Bill Traylor Postcards.
Drawings by Bill Traylor.
Fotofolio, New York, 2000. 30 pp., 30 removable postcards, 4¾x6¾".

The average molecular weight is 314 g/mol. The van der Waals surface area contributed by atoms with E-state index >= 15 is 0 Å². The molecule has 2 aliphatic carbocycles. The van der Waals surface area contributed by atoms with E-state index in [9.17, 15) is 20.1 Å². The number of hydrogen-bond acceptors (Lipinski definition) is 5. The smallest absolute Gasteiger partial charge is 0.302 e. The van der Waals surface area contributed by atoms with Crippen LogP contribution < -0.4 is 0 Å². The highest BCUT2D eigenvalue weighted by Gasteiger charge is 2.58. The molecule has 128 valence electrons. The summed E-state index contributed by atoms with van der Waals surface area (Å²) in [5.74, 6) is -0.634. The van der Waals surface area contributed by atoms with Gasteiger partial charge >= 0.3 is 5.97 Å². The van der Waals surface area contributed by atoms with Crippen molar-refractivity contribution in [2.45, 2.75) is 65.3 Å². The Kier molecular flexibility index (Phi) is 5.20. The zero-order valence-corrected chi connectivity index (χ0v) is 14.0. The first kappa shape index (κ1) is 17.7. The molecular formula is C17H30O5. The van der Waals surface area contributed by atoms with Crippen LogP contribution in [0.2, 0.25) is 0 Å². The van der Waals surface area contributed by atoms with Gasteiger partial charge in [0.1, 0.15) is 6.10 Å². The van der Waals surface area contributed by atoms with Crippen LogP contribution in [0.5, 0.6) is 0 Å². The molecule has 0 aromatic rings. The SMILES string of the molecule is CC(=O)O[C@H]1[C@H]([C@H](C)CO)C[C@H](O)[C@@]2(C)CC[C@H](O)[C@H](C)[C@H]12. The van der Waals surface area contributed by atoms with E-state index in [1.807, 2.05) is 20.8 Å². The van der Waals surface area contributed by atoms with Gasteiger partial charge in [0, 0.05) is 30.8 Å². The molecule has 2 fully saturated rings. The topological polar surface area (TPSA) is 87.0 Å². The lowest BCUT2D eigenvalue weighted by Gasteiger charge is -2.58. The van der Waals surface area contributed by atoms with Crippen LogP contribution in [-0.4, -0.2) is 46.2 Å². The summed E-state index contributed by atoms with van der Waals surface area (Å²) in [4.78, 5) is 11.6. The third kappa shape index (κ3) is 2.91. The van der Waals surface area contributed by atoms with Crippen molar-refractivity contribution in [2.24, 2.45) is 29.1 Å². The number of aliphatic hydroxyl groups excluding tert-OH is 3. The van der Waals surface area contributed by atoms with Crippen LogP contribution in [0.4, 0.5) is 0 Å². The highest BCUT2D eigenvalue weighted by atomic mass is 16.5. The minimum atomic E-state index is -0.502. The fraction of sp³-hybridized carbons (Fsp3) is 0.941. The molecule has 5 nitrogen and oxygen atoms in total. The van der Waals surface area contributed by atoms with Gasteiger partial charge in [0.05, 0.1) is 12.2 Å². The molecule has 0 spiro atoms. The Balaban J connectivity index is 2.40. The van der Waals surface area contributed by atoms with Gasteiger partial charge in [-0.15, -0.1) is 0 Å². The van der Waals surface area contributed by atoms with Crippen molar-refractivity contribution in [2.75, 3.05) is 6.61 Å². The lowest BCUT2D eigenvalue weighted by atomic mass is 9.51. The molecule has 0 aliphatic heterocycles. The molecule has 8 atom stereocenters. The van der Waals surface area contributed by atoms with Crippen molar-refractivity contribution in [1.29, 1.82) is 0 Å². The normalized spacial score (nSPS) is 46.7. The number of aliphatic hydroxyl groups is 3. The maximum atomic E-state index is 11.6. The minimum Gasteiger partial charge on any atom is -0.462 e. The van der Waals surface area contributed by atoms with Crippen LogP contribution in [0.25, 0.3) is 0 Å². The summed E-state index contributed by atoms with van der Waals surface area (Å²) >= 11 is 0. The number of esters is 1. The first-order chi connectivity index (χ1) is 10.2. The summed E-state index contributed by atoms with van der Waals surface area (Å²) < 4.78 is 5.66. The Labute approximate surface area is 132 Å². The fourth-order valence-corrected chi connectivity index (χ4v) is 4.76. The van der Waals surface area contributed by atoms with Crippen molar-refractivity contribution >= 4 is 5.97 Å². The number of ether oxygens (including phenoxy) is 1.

30 removable postcards of the drawings of outsider artist Bill Traylor. Traylor was born a slave on an Alabama plantation in 1854 and worked for seventy years as a field hand before moving to Montgomery to work as a factory work until rheumatism prevented him from continuing any longer. In the city, he slept at night in the back room of a funeral parlor and passed his days at a pool hall where he began drawing at the age of 84. Using cardboard and working with a small stick, pencils, and poster paints Traylor sketched scense he rembered from his days in the rural confines of the plantation as well as people on the streets of Montgomery. Considered one of the masters of outsider art, Traylor produced an estimated 1,500 works in the short period from 1938 to 1941, stopping in 1942 when we moved north to stay with his children. After leaving the south he produced few if any works and ultimately stop working, even after returning to Montgomery. In 1947, Bill Traylor passed away in a nursing home. After his death his work gained in prominence and found a respectability among the art community that is reflected in the collections that have acquired some of his pieces - among them the MOMA, the Metropolitan, the Whitney, the High Museum, the Montgomery Mueseum of Fine Art, and the National Museum of AmericanArt in Washington, D.C..
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